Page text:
From: Dean Snyder (firstname.lastname@example.org)
Date: Wed May 26 2004 - 12:59:04 CDT
James Kass wrote at 7:57 AM on Wednesday, May 26, 2004:
>If palaeo-Hebrew and square Hebrew are the same script, then
>it couldn't be said that the Jews abandoned the palaeo-Hebrew
>script after the exile. Yet, this is what available references say
>did happen. (By available, I mean to me. Additional citations
>would be welcome.)
The word "script" is not used in most palaeographical literature (in
fact, in none that I can think of) in the same way it is used in encoding
contexts. Palaeographers, as also almost all non-encoders, use the word
"script" very loosely to encompass both minor variations in palaeography
and major ones.
Here's a modern example for, yes, Fraktur ;-)
"Unter den Nazis wurde die Verwendung der Schriften politisiert. Zunächst
wurde die Fraktur als "deutsche" Schrift gegenüber der "nichtarischen"
Such employment of the term "script" should not be used in making
[It's very hard not to use the word "script" in its non-technical sense
in palaeographical discussions - it can become tedious to keep using
words like "hand", "diascript", etc., or keep quoting "script". And so, I
too use "script" often myself in a non-encoding sense, trusting the
context will make the intended meaning clear.]
>Negative proofs are kind of hard. I've been unable to find
>anything which states that the ancient Jews considered
>Phoenician and Hebrew to be the same script. If it were
>easily found, I'd've found it already. In fairness, I've also
>tried to find anything documenting that the ancient Jews
>specifically considered Phoenician and Hebrew to be
>separate scripts. Maybe it was such a "no-brainer" (either
>way) for them that they never recorded their thoughts on
>the subject. Or, maybe nothing survived. Or, maybe
>nothing's been brought to light yet.
>Or, maybe somebody knows better?
The evidence for this of which I am aware includes the contemporaneous
use of both diascripts in ancient Judah, some of which evidence I have
mentioned in previous emails (See, in particular, the one in response to
Peter Constable at 3:06 pm yesterday.)
In addition, I might add the continued use of Palaeo-Hebrew by the
dialectically close Samaritan neighbors of the Jews to write their Bible
and their literature, even to this day. The neighboring Jews also wrote
manuscripts, coins, inscriptions, and jar labels in the same Palaeo-
Hebrew script used by the Samaritans.
Also, not apropos to ancient Jews, but ... someone mentioned much earlier
in these threads even seeing a business sign in modern Israel that is
written in Palaeo-Hebrew.
>Religious scribes had very strict rules. The Word was supposed
>to be copied *very* faithfully. Yet, older DSS appear seem to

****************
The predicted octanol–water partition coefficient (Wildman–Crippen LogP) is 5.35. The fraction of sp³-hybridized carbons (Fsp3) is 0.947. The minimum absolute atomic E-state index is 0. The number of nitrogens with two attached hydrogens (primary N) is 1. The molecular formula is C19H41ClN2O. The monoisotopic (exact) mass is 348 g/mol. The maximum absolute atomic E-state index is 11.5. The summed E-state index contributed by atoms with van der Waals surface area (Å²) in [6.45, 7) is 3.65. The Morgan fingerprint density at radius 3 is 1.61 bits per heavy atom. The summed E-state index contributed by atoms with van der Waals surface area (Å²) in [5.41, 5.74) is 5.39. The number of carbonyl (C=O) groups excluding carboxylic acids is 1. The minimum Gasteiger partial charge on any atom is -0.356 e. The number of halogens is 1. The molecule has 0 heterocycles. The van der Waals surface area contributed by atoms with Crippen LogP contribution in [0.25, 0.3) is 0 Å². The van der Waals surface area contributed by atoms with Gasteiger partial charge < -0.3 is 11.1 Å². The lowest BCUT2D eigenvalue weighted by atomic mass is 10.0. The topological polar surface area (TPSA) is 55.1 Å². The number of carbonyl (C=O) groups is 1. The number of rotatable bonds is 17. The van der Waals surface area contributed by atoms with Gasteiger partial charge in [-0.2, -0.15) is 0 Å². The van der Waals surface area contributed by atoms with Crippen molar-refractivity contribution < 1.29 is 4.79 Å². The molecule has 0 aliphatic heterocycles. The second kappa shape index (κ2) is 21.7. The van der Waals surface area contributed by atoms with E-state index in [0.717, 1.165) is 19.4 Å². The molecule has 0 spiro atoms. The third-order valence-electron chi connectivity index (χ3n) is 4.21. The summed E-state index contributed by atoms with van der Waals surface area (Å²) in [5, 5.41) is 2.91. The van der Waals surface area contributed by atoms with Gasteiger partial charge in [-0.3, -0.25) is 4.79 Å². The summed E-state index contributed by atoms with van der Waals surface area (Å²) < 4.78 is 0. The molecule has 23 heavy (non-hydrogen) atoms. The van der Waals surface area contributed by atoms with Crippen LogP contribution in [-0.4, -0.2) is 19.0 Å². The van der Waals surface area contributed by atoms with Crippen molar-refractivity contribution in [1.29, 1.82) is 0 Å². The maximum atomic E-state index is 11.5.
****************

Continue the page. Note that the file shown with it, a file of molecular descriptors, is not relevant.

>have been in palaeo- and newer DSS in Hebrew.
>Did the scribes think they were faithfully copying older scrolls
>when they "abandoned palaeo-Hebrew script" and made newer
>scrolls in Hebrew?
>Did they make the newer scrolls because they'd
>abandoned the older script and no-one other than scholars could
>*read* the older scrolls? Did the very strict rules begin some
>time after the older script was abandoned? Does anyone know?
The reasons given for the switch from Palaeo-Hebrew to Jewish Hebrew are
manifold and sometimes controversial.
For certain we know that:
1) Jews exiled in Babylonia adopted both the Aramaic language and Aramaic
"script", the lingua et scriptio franca of the Babylonian empire. (This
adopted Aramaic "script", also an offshoot of the Canaanite script
closely related to Palaeo-Hebrew, is now known as Jewish Hebrew script.
See my earlier attachment, Selected West Semitic Scripts, to get some
idea how close these diascripts are.)
2) Even major portions of some of the later books of the Jewish Bible,
Daniel and Ezra, were authored, not in Hebrew, but in Aramaic, and
presumably using the Aramaic script. (The earliest few extant manuscripts
of these texts, dated to a few hundred years after their authorship,
employ the same Jewish Hebrew script for both the Hebrew and Aramaic
portions of the texts.)
3) After the exile, Jews began an "official" program of translating or
paraphrasing their entire Bible into Aramaic, the Targums, still using
the Jewish Hebrew script.
3) There are Dead Sea biblical scrolls written in both Palaeo-Hebrew and
For what it's worth, I believe the newer script became dominant primarily
based on the example and influence of Daniel and Ezra, portions of whose
works in the Bible are written in Aramaic language and, presumably, script.
Dean A. Snyder
Assistant Research Scholar
Manager, Digital Hammurabi Project
Computer Science Department
Whiting School of Engineering
218C New Engineering Building
3400 North Charles Street
Johns Hopkins University
Baltimore, Maryland, USA 21218
office: 410 516-6850
cell: 717 817-4897
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